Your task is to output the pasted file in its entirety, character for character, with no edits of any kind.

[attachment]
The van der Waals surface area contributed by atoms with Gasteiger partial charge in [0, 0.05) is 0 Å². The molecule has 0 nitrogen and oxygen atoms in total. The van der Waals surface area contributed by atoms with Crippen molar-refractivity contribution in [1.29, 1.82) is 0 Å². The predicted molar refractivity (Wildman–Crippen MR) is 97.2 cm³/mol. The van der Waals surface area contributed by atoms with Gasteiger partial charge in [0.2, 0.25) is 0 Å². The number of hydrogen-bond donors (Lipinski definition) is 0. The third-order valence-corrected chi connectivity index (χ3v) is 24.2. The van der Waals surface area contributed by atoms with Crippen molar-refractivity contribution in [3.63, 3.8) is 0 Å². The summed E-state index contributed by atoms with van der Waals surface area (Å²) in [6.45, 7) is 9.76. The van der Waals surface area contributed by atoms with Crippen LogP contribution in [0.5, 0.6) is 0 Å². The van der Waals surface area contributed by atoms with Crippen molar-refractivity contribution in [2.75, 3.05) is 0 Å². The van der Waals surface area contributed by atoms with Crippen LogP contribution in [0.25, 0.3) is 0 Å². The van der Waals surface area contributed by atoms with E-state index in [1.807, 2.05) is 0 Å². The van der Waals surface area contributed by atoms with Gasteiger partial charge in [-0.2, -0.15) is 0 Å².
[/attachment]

The van der Waals surface area contributed by atoms with Gasteiger partial charge in [0, 0.05) is 0 Å². The molecule has 0 nitrogen and oxygen atoms in total. The van der Waals surface area contributed by atoms with Crippen molar-refractivity contribution in [1.29, 1.82) is 0 Å². The predicted molar refractivity (Wildman–Crippen MR) is 97.2 cm³/mol. The van der Waals surface area contributed by atoms with Gasteiger partial charge in [0.2, 0.25) is 0 Å². The number of hydrogen-bond donors (Lipinski definition) is 0. The third-order valence-corrected chi connectivity index (χ3v) is 24.2. The van der Waals surface area contributed by atoms with Crippen molar-refractivity contribution in [3.63, 3.8) is 0 Å². The summed E-state index contributed by atoms with van der Waals surface area (Å²) in [6.45, 7) is 9.76. The van der Waals surface area contributed by atoms with Crippen LogP contribution in [0.5, 0.6) is 0 Å². The van der Waals surface area contributed by atoms with Crippen molar-refractivity contribution in [2.75, 3.05) is 0 Å². The van der Waals surface area contributed by atoms with Crippen LogP contribution in [0.25, 0.3) is 0 Å². The van der Waals surface area contributed by atoms with E-state index in [1.807, 2.05) is 0 Å². The van der Waals surface area contributed by atoms with Gasteiger partial charge in [-0.2, -0.15) is 0 Å².